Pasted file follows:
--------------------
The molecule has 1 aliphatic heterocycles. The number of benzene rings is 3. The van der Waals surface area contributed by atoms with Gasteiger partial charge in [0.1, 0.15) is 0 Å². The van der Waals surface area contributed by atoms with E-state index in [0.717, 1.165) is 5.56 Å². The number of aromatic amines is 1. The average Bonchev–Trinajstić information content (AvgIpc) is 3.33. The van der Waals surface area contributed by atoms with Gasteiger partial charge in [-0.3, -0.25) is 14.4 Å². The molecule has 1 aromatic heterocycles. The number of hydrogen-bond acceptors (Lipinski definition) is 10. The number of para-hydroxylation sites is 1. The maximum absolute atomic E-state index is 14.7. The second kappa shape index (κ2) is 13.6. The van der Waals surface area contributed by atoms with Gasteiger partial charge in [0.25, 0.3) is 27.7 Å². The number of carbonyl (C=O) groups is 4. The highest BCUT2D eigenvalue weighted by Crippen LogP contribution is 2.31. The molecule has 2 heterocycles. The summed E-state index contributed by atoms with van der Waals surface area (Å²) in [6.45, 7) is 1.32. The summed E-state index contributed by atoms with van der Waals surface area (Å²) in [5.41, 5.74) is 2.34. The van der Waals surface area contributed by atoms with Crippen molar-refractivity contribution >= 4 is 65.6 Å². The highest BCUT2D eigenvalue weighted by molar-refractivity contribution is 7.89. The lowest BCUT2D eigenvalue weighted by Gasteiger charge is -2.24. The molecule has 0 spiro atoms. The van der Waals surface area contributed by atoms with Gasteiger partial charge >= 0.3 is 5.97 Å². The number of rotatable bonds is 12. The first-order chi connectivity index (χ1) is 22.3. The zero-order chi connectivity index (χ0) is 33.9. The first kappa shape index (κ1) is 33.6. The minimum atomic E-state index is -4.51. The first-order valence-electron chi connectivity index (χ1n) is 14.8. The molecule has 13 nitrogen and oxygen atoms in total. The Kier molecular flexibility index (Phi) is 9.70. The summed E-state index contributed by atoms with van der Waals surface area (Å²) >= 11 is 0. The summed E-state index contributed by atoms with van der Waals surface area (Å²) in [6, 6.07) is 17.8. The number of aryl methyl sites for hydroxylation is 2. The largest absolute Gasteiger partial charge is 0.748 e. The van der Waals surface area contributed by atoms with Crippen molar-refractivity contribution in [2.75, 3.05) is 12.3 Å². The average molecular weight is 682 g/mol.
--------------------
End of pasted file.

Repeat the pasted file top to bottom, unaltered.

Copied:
The molecule has 1 aliphatic heterocycles. The number of benzene rings is 3. The van der Waals surface area contributed by atoms with Gasteiger partial charge in [0.1, 0.15) is 0 Å². The van der Waals surface area contributed by atoms with E-state index in [0.717, 1.165) is 5.56 Å². The number of aromatic amines is 1. The average Bonchev–Trinajstić information content (AvgIpc) is 3.33. The van der Waals surface area contributed by atoms with Gasteiger partial charge in [-0.3, -0.25) is 14.4 Å². The molecule has 1 aromatic heterocycles. The number of hydrogen-bond acceptors (Lipinski definition) is 10. The number of para-hydroxylation sites is 1. The maximum absolute atomic E-state index is 14.7. The second kappa shape index (κ2) is 13.6. The van der Waals surface area contributed by atoms with Gasteiger partial charge in [0.25, 0.3) is 27.7 Å². The number of carbonyl (C=O) groups is 4. The highest BCUT2D eigenvalue weighted by Crippen LogP contribution is 2.31. The molecule has 2 heterocycles. The summed E-state index contributed by atoms with van der Waals surface area (Å²) in [6.45, 7) is 1.32. The summed E-state index contributed by atoms with van der Waals surface area (Å²) in [5.41, 5.74) is 2.34. The van der Waals surface area contributed by atoms with Crippen molar-refractivity contribution >= 4 is 65.6 Å². The highest BCUT2D eigenvalue weighted by molar-refractivity contribution is 7.89. The lowest BCUT2D eigenvalue weighted by Gasteiger charge is -2.24. The molecule has 0 spiro atoms. The van der Waals surface area contributed by atoms with Gasteiger partial charge >= 0.3 is 5.97 Å². The number of rotatable bonds is 12. The first-order chi connectivity index (χ1) is 22.3. The zero-order chi connectivity index (χ0) is 33.9. The first kappa shape index (κ1) is 33.6. The minimum atomic E-state index is -4.51. The first-order valence-electron chi connectivity index (χ1n) is 14.8. The molecule has 13 nitrogen and oxygen atoms in total. The Kier molecular flexibility index (Phi) is 9.70. The summed E-state index contributed by atoms with van der Waals surface area (Å²) >= 11 is 0. The summed E-state index contributed by atoms with van der Waals surface area (Å²) in [6, 6.07) is 17.8. The number of aryl methyl sites for hydroxylation is 2. The largest absolute Gasteiger partial charge is 0.748 e. The van der Waals surface area contributed by atoms with Crippen molar-refractivity contribution in [2.75, 3.05) is 12.3 Å². The average molecular weight is 682 g/mol.